Finnikin of the Rock by Melinda Marchetta (2010)

Finnikin of the RockFinnikin of the Rock, son of the King’s Guard, Trevanion, was playmate the royal children and best friends with Prince Balthazar and Lucian of the Mont. The three boys were such great friends, they swear an oath – Balthazar to protect the royal family, Finnikin to be their Guide and Lucian to be a Beacon – when Finnikin has a dream in which the gods demand a sacrifice of blood.

Then the five days of the unspeakable happen. The kingdom is invaded and the royal family murdered. The Forest Dwellers are slaughtered and a witch woman, Seranonna, falsely persecuted. On the fifth day, as Seranonna burns at the stake, a curse flows from the witch’s lips creating a barrier around Lumatere. Those who fled the kingdom are unable to reenter. Those inside are trapped.

This fantasy is slow out the gate but really gathers speed once we join up with Finnikin and his mentor, Sir Topher tens years after their forced exile from Lumatere.

Finnikin receives a message calling him to a cloister where a novice awaits. This novice, Evanjalin, has the ability to walk the sleep of those inside Lumatere and in the sleep of their lost heir, Balthazar, whom she claims is alive.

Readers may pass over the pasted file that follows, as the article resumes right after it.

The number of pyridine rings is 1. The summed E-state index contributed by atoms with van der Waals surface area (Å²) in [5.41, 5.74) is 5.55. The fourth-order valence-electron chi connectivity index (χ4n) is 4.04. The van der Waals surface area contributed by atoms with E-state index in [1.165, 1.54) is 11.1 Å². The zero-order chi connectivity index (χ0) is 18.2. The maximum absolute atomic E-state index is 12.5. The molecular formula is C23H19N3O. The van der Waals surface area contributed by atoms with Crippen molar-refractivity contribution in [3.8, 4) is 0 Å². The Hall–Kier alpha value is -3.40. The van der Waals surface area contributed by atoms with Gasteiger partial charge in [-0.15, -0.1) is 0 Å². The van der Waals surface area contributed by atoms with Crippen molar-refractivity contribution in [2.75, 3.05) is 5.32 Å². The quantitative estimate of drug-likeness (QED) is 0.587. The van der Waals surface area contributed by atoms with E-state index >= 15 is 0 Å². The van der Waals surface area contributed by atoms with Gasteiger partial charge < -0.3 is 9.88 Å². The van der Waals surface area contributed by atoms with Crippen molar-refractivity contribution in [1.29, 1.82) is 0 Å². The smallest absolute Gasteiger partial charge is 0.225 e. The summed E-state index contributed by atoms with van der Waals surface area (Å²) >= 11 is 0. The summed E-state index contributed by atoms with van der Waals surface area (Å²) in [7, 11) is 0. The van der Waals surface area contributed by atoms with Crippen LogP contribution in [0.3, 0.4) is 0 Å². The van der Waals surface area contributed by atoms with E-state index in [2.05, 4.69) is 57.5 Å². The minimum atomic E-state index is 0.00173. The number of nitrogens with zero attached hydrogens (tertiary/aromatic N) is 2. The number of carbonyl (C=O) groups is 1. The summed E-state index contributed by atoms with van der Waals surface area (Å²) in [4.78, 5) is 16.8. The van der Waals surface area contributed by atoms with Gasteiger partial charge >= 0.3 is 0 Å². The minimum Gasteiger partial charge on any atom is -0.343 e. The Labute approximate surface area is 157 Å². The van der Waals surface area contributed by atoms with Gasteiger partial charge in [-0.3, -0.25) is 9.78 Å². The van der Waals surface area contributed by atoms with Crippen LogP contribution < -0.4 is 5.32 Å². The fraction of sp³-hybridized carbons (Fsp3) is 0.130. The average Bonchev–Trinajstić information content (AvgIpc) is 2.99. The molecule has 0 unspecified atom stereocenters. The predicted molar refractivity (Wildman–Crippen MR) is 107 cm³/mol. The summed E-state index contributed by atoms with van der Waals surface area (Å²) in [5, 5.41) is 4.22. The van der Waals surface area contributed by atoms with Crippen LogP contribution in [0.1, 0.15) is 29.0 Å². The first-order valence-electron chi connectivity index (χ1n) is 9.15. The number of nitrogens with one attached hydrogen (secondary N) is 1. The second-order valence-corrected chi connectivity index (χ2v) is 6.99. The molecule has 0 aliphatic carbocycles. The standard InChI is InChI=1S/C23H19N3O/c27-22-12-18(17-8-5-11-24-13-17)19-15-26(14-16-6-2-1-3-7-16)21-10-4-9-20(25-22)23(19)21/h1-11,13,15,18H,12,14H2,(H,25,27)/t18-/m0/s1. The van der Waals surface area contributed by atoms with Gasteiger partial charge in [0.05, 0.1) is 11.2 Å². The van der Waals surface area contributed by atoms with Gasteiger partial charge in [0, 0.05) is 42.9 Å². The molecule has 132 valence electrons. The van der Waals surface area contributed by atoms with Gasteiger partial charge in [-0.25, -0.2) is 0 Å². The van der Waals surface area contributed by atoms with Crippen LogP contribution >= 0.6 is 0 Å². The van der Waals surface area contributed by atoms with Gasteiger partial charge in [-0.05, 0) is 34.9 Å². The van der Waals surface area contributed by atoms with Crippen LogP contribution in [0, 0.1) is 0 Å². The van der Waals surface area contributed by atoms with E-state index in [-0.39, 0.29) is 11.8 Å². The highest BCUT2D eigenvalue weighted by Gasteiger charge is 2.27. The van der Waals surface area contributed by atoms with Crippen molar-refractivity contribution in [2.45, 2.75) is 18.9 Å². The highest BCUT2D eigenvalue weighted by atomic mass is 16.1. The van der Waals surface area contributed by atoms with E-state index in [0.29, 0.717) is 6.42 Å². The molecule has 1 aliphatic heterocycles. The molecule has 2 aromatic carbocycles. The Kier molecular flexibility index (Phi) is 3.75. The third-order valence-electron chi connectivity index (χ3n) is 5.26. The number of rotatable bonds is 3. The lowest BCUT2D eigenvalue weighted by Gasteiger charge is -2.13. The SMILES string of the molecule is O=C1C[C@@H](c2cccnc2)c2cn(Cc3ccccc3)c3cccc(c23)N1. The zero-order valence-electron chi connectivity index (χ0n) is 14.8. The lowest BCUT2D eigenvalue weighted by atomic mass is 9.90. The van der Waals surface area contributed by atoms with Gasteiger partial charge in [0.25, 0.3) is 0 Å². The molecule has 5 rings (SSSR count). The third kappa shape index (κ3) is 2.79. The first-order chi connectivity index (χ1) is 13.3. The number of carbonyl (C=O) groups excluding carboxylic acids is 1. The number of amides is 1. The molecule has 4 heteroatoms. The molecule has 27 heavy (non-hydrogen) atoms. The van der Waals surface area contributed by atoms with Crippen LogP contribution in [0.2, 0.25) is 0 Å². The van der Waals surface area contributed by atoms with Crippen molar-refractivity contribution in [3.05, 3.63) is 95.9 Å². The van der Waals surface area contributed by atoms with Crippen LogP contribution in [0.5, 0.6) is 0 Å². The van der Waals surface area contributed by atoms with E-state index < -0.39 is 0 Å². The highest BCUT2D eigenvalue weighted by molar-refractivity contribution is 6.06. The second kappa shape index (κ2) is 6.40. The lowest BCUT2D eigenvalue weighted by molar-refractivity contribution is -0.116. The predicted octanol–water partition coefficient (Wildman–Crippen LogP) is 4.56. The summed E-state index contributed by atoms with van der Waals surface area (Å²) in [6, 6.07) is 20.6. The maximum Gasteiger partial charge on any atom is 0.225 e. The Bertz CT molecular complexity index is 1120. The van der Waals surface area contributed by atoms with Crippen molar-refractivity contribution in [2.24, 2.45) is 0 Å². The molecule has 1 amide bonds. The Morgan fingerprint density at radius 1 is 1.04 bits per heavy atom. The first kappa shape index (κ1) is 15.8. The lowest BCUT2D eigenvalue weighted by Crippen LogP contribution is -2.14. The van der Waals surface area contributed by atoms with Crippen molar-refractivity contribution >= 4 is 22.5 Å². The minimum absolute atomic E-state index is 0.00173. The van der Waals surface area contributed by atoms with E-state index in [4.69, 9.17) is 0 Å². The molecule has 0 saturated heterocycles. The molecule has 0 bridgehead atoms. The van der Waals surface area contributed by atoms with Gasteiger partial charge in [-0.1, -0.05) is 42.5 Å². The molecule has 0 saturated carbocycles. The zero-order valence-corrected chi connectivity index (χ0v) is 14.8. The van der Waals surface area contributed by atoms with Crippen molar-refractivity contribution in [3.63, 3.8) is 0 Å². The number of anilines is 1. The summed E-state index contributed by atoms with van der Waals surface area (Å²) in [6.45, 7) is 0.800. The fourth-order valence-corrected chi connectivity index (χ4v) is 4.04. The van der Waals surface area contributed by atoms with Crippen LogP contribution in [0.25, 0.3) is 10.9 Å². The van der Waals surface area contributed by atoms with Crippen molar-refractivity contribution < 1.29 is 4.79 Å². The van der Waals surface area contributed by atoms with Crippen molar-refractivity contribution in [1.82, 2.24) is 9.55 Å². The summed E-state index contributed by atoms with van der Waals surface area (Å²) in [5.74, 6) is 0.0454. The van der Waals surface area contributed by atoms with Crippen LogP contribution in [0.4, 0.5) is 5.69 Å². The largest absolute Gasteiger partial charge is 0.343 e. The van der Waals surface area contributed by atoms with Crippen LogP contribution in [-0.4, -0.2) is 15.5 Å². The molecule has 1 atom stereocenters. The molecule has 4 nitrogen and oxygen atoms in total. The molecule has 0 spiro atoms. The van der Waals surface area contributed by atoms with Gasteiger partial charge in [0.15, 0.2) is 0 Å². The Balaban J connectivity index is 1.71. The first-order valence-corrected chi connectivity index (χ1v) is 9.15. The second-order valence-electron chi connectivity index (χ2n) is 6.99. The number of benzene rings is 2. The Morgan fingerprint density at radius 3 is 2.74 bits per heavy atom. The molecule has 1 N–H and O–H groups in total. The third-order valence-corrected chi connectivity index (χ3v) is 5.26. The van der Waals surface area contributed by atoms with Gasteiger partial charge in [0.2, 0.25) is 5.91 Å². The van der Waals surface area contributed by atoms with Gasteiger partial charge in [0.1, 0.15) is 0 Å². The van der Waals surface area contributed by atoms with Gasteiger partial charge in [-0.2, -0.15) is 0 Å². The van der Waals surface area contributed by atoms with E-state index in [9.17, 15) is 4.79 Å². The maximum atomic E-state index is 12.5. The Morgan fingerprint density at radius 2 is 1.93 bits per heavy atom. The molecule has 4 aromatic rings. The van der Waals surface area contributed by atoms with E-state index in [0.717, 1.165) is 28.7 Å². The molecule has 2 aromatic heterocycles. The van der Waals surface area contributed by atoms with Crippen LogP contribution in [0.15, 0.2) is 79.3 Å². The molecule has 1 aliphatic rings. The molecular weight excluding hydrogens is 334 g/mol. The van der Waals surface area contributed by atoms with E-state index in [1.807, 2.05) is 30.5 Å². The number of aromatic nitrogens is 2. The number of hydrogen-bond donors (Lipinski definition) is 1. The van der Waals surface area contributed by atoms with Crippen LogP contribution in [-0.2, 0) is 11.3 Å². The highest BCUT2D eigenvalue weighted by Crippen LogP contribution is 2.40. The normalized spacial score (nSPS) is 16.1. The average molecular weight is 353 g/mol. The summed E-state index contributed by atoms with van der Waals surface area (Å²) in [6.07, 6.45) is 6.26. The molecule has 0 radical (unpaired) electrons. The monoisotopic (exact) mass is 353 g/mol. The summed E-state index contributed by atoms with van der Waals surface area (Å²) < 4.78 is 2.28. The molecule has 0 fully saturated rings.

Evanjalin leads Finnikin and Sir Topher to the hostile country of Sorel, where the King’s Guard has been banished. It is a first step in assembling the persons necessary to break the curse that has rendered Lumataire impenetrable and to succeed in overthrowing the false king.

In Finnikin and the Rock, Marchetta has created an intense fantasy with tangible characters and a plot that will keep you on your toes. Since reading Fire by Cashore and since the delay of her next book, Bitterblue, I have longed for a compelling fantasy that I would want to read again and again.

Marchetta has delivered it. Her Printz winner, Jellicoe Road,  was also a slow starter with excellent prose that captivated me a third of the way through. So it was with Finnikin. I was rewarded greatly for getting through the rather abrasive exposition and immersing myself in this world. This is definitely one to consider for your mock Printz Award list.

Read other reviews at Persnickety Snark and BCCLS.

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